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That said, Bowling Green professor Browne insists that “even a fourth-grader” can master some of the basics of critical thinking.The first step is to recognize that all of us have biases that are bound to affect our judgment.
Logical fallacies, or just “fallacies,” in philosophy, are not false beliefs; to oversimplify, they are logical errors in argumentation, reasoning, explanation, rhetoric, or debate.
But their precise definition is elusive and controversial; we’ll come back to that. Without being able to identify bad reasoning, humans can be sold all kinds of harmful beliefs, with dreadful consequences.
Former CNN anchor Frank Sesno, author of the new book , believes the problem lies in education.
“Nobody is teaching people the art of asking thoughtful, skeptical questions,” Sesno says.
“We’ve become less critical in the face of information overload,” he writes over email.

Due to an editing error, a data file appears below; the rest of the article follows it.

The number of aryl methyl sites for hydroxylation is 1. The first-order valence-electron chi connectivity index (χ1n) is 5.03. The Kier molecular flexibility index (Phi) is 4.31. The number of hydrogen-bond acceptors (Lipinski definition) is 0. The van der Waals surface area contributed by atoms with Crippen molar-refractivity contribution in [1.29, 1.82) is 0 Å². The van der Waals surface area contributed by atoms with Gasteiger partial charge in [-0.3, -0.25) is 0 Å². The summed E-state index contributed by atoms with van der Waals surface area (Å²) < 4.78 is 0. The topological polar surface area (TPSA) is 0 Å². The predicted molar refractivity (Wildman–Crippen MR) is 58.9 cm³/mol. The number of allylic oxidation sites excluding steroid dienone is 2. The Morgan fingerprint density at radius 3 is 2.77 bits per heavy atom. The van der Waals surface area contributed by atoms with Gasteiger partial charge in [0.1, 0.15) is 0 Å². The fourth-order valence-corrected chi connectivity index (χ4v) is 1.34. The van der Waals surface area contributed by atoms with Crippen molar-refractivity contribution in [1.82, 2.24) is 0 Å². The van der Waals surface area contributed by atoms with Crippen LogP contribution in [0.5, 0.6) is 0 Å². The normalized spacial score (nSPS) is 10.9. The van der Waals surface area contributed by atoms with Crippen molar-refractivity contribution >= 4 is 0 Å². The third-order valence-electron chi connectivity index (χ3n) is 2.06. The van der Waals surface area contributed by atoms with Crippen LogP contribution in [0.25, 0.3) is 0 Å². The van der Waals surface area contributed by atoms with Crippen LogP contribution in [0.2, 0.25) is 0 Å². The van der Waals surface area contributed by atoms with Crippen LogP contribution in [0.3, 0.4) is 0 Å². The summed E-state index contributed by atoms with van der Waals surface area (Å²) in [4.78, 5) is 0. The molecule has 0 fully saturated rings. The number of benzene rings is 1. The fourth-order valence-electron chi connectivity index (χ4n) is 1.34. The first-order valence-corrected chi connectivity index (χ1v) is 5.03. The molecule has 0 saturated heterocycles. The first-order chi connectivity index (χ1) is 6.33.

“We throw up our hands and say, it’s too much to think about.” According to Levitin, this sense of being overwhelmed makes us more vulnerable to unsubstantiated stories from suspect sources and “alternative facts” served up by spin doctors.Neil Browne, an economics professor who teaches critical thinking at Bowling Green State University.“It is very common for someone to believe, ‘Those who disagree with me are biased, but I am not.’ It is one of the biggest obstacles to critical thinking.”Being fair-minded and objective has never been easy.Thus, we must continually question our own assumptions and beliefs.Or, as Sesno puts it, “You almost have to start by asking, ”Having considered one’s biases and assumptions on a given issue, the critical thinker then goes to work evaluating statements and claims coming from others.Browne maintains that if we become accustomed to rigorously asking these kinds of questions in everyday situations, we’ll all be better critical thinkers.But he acknowledges that the process can be tedious.Politics, advertising, and human manipulation in general are full of fallacies; personal and societal health might depend on being able to spot them.Example If we elect leaders whose policies are founded on fallacious arguments (logical errors), the consequences could include economic recession, war, or environmental disaster.On an individual level, advertisers are constantly trying to persuade us to spend money on their products; you have to be critical of their claims (look for the fallacies) if you don’t want to waste your income.On the other hand, logical fallacies are also an acceptable method of persuasion in most contexts outside of academia.